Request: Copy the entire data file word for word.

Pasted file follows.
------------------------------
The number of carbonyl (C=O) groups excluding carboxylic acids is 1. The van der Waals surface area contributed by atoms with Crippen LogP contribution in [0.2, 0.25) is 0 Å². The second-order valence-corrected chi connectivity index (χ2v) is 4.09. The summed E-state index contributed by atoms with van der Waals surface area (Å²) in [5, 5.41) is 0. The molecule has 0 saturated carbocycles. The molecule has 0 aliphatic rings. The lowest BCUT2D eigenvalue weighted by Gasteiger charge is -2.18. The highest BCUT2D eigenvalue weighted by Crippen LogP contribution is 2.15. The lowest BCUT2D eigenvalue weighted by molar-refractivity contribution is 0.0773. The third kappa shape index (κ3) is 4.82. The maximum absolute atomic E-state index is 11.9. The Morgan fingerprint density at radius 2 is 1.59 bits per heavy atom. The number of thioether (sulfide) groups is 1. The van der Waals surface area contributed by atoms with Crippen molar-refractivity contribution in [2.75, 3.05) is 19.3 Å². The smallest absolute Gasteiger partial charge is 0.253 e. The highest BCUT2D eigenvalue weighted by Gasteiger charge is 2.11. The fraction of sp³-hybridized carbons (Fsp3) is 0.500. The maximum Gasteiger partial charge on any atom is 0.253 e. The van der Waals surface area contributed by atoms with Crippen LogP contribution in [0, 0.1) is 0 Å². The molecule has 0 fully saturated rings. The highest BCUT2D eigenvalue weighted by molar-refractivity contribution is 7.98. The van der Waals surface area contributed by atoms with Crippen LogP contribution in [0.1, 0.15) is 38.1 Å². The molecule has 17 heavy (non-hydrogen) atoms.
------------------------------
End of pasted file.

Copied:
The number of carbonyl (C=O) groups excluding carboxylic acids is 1. The van der Waals surface area contributed by atoms with Crippen LogP contribution in [0.2, 0.25) is 0 Å². The second-order valence-corrected chi connectivity index (χ2v) is 4.09. The summed E-state index contributed by atoms with van der Waals surface area (Å²) in [5, 5.41) is 0. The molecule has 0 saturated carbocycles. The molecule has 0 aliphatic rings. The lowest BCUT2D eigenvalue weighted by Gasteiger charge is -2.18. The highest BCUT2D eigenvalue weighted by Crippen LogP contribution is 2.15. The lowest BCUT2D eigenvalue weighted by molar-refractivity contribution is 0.0773. The third kappa shape index (κ3) is 4.82. The maximum absolute atomic E-state index is 11.9. The Morgan fingerprint density at radius 2 is 1.59 bits per heavy atom. The number of thioether (sulfide) groups is 1. The van der Waals surface area contributed by atoms with Crippen molar-refractivity contribution in [2.75, 3.05) is 19.3 Å². The smallest absolute Gasteiger partial charge is 0.253 e. The highest BCUT2D eigenvalue weighted by Gasteiger charge is 2.11. The fraction of sp³-hybridized carbons (Fsp3) is 0.500. The maximum Gasteiger partial charge on any atom is 0.253 e. The van der Waals surface area contributed by atoms with Crippen LogP contribution in [0, 0.1) is 0 Å². The molecule has 0 fully saturated rings. The highest BCUT2D eigenvalue weighted by molar-refractivity contribution is 7.98. The van der Waals surface area contributed by atoms with Crippen LogP contribution in [0.1, 0.15) is 38.1 Å². The molecule has 17 heavy (non-hydrogen) atoms.